So 9 year-old “Scruffy” has had her annual check and you’ve been told by your caring vet that she has some dental disease that needs addressing. There are a fair few chunks of tartar clinging to her teeth and her gums are looking pretty inflamed – the explanation for why she’s had a distinctive “eau de poof” fragrance over the last few months…. Your vet explains that the procedure involves an anaesthetic and gives you an estimate of what the costs may be. And she’s recommended something else too: Pre-Anaesthetic Blood Tests. Really? For a pet?
Why would your vet recommend Pre-Anaesthetic Blood Tests?
Well, anaesthetics are medications that often have profound effects on consciousness (expected and desired that the pet is asleep) but also on the cardiovascular system and blood pressure, respiration, liver and kidney function. As with humans, many senior pets (those over seven years old) may start to have problems with joints, heart health, kidneys or liver function.
Many of these conditions may develop gradually over many months with few if any clinical signs seen before substantial damage has occurred. Really? Yes! Up to 75% of kidney function is lost before a pet will start showing clinical signs like drinking and urinating more. This is good news and bad news. The bad news is that once the 75% of function is lost, it’s lost and the condition needs to be managed carefully. The good news is that we do have tools to detect kidney and other organ disease before your pet has reached the “severe” stage with clinical signs. One of these tools is using blood tests to detect changes in enzyme and hormone levels associated with organs that may indicate that disease is present.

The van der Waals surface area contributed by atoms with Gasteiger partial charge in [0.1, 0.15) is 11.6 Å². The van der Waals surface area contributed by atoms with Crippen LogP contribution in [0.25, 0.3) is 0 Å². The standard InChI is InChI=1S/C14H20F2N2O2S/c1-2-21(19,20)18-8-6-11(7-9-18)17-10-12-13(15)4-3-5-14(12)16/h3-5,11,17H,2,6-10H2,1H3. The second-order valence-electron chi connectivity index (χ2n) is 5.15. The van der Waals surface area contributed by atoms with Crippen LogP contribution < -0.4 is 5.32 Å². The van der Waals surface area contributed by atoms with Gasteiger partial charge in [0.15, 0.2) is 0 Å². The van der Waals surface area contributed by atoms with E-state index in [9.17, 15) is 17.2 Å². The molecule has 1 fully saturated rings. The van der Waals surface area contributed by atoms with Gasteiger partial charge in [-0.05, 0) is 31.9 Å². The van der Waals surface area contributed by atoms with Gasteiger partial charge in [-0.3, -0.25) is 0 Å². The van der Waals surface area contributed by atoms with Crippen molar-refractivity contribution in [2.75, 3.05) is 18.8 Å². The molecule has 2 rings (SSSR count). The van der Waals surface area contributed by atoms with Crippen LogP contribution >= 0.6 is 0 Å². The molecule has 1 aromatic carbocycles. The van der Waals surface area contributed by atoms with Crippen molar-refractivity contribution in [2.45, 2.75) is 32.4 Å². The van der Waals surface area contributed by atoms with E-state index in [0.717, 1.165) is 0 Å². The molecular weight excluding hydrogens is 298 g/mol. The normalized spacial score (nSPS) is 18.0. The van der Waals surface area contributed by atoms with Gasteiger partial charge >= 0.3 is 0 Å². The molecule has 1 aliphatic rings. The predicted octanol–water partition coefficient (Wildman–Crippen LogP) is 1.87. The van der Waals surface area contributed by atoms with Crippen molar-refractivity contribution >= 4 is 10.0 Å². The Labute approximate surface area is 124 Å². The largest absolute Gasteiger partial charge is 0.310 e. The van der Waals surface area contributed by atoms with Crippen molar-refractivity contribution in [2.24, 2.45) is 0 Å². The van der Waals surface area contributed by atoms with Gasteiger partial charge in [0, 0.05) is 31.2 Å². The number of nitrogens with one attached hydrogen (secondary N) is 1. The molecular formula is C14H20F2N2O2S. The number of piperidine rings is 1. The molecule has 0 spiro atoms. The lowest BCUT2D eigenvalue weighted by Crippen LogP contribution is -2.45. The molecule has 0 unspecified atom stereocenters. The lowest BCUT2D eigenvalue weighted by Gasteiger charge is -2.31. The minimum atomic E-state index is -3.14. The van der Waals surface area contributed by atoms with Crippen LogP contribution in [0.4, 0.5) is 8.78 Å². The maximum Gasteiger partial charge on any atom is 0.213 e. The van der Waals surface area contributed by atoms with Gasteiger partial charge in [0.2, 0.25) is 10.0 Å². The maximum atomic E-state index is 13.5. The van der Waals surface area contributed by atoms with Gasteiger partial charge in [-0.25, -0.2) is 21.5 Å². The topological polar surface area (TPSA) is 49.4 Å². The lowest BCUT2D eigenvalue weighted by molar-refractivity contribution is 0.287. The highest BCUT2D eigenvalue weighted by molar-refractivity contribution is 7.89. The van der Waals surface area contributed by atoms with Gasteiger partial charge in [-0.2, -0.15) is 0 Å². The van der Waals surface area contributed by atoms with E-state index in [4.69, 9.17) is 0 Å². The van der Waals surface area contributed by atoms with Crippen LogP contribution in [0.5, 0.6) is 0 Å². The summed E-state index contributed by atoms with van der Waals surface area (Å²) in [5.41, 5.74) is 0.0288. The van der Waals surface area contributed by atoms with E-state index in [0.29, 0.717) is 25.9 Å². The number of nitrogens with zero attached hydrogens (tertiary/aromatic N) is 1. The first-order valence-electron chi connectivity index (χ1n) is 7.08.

This means that if 9 year-old “Scruffy” has an underlying issue like kidney disease developing and she has a blood test before an anaesthetic, her vet is better able to manage her condition and modify the usual anaesthetic protocol or even postpone the anaesthetic if the risk to her health is considered severe.
So only ‘old’ pets need Pre-Anaesthetic Blood Tests? Right? WRONG!
The vast majority of young pets will happily undergo an anaesthetic and recover normally. There are still some however, that appear completely happy and healthy on physical exam, yet have an underlying condition which may become serious if exacerbated by an anaesthetic. Certain breeds or races of pets may be more predisposed to certain conditions and if you are aware of an issue in your pet’s family history, it’s definitely worth discussing with your vet before she undergoes an elective procedure.
What is tested in a Pre-Anaesthetic Blood Test?
Specific panels of blood tests vary from facility to facility, however pre-anaesthetic panels generally look for problems with kidney function, liver function, blood glucose and haematocrit (the number of red blood cells). Depending on your pet’s general health and these results, your vet may recommend other tests in addition.
So, do I need to be really scared about my pet having an anaesthetic?
NO, but if you do have any concerns you should discuss them with your vet so that you are aware of why your pet needs an anaesthetic as well as the risks involved. Essentially, the more information your vet has at her disposal before giving your pet an anaesthetic, the better she is able to plan for and manage the anaesthetic during a procedure.
If you would like any more information or would like to book an appointment to get your pet checked out, please call 0481 527 678 or email us. We’ll be happy to help!